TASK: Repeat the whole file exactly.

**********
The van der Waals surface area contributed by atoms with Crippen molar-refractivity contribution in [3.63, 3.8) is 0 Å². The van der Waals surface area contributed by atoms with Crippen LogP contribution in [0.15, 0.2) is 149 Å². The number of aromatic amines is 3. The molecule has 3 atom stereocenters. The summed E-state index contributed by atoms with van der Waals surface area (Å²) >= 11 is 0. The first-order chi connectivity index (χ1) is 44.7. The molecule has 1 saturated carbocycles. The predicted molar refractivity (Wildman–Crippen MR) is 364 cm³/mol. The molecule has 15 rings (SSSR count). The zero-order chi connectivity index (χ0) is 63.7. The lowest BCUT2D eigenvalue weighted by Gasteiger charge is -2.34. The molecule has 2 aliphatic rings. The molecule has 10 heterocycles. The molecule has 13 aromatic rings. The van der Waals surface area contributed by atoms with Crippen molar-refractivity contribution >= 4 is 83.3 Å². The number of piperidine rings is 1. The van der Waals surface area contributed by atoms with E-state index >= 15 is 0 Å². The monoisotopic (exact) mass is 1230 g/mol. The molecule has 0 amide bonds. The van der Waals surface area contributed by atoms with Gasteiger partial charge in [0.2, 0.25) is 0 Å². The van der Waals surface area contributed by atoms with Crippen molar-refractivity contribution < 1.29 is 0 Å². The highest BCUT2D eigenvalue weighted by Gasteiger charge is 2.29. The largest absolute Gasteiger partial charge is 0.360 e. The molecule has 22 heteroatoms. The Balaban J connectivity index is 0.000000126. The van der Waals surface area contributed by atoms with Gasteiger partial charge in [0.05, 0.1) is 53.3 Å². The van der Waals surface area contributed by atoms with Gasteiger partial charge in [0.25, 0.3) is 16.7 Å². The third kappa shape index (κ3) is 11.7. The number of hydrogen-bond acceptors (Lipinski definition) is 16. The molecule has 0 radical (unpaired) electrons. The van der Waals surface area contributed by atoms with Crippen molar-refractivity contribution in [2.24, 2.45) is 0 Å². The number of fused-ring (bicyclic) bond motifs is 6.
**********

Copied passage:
The van der Waals surface area contributed by atoms with Crippen molar-refractivity contribution in [3.63, 3.8) is 0 Å². The van der Waals surface area contributed by atoms with Crippen LogP contribution in [0.15, 0.2) is 149 Å². The number of aromatic amines is 3. The molecule has 3 atom stereocenters. The summed E-state index contributed by atoms with van der Waals surface area (Å²) >= 11 is 0. The first-order chi connectivity index (χ1) is 44.7. The molecule has 1 saturated carbocycles. The predicted molar refractivity (Wildman–Crippen MR) is 364 cm³/mol. The molecule has 15 rings (SSSR count). The zero-order chi connectivity index (χ0) is 63.7. The lowest BCUT2D eigenvalue weighted by Gasteiger charge is -2.34. The molecule has 2 aliphatic rings. The molecule has 10 heterocycles. The molecule has 13 aromatic rings. The van der Waals surface area contributed by atoms with Crippen molar-refractivity contribution >= 4 is 83.3 Å². The number of piperidine rings is 1. The van der Waals surface area contributed by atoms with E-state index >= 15 is 0 Å². The monoisotopic (exact) mass is 1230 g/mol. The molecule has 0 amide bonds. The van der Waals surface area contributed by atoms with Gasteiger partial charge in [0.2, 0.25) is 0 Å². The van der Waals surface area contributed by atoms with Crippen molar-refractivity contribution < 1.29 is 0 Å². The highest BCUT2D eigenvalue weighted by Gasteiger charge is 2.29. The largest absolute Gasteiger partial charge is 0.360 e. The molecule has 22 heteroatoms. The Balaban J connectivity index is 0.000000126. The van der Waals surface area contributed by atoms with Gasteiger partial charge in [0.05, 0.1) is 53.3 Å². The van der Waals surface area contributed by atoms with Gasteiger partial charge in [0.25, 0.3) is 16.7 Å². The third kappa shape index (κ3) is 11.7. The number of hydrogen-bond acceptors (Lipinski definition) is 16. The molecule has 0 radical (unpaired) electrons. The van der Waals surface area contributed by atoms with Crippen molar-refractivity contribution in [2.24, 2.45) is 0 Å². The number of fused-ring (bicyclic) bond motifs is 6.